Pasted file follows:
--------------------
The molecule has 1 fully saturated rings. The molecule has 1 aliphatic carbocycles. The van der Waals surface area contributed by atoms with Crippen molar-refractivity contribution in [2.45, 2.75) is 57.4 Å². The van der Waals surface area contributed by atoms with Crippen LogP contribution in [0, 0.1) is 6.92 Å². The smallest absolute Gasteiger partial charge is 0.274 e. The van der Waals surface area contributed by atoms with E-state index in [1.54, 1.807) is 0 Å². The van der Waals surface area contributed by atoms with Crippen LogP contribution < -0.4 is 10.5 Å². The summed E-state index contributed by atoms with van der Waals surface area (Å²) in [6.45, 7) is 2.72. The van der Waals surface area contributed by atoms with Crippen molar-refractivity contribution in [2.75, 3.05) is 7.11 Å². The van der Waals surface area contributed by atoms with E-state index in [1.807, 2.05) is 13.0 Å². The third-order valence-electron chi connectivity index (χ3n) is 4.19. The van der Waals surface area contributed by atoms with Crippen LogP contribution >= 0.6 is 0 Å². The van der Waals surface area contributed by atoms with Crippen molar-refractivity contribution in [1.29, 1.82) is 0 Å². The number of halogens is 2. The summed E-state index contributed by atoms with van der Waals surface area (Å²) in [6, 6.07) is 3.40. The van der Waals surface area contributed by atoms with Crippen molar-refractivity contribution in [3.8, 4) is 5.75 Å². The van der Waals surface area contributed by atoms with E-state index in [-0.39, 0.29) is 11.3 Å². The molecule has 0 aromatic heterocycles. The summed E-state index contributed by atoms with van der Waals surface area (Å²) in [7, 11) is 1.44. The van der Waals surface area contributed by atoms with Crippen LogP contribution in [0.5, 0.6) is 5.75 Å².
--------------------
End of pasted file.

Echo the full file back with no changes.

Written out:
The molecule has 1 fully saturated rings. The molecule has 1 aliphatic carbocycles. The van der Waals surface area contributed by atoms with Crippen molar-refractivity contribution in [2.45, 2.75) is 57.4 Å². The van der Waals surface area contributed by atoms with Crippen LogP contribution in [0, 0.1) is 6.92 Å². The smallest absolute Gasteiger partial charge is 0.274 e. The van der Waals surface area contributed by atoms with E-state index in [1.54, 1.807) is 0 Å². The van der Waals surface area contributed by atoms with Crippen LogP contribution < -0.4 is 10.5 Å². The summed E-state index contributed by atoms with van der Waals surface area (Å²) in [6.45, 7) is 2.72. The van der Waals surface area contributed by atoms with Crippen molar-refractivity contribution in [2.75, 3.05) is 7.11 Å². The van der Waals surface area contributed by atoms with E-state index in [1.807, 2.05) is 13.0 Å². The third-order valence-electron chi connectivity index (χ3n) is 4.19. The van der Waals surface area contributed by atoms with Crippen LogP contribution >= 0.6 is 0 Å². The van der Waals surface area contributed by atoms with Crippen molar-refractivity contribution in [1.29, 1.82) is 0 Å². The number of halogens is 2. The summed E-state index contributed by atoms with van der Waals surface area (Å²) in [6, 6.07) is 3.40. The van der Waals surface area contributed by atoms with Crippen molar-refractivity contribution in [3.8, 4) is 5.75 Å². The van der Waals surface area contributed by atoms with E-state index in [-0.39, 0.29) is 11.3 Å². The molecule has 0 aromatic heterocycles. The summed E-state index contributed by atoms with van der Waals surface area (Å²) in [7, 11) is 1.44. The van der Waals surface area contributed by atoms with Crippen LogP contribution in [0.5, 0.6) is 5.75 Å².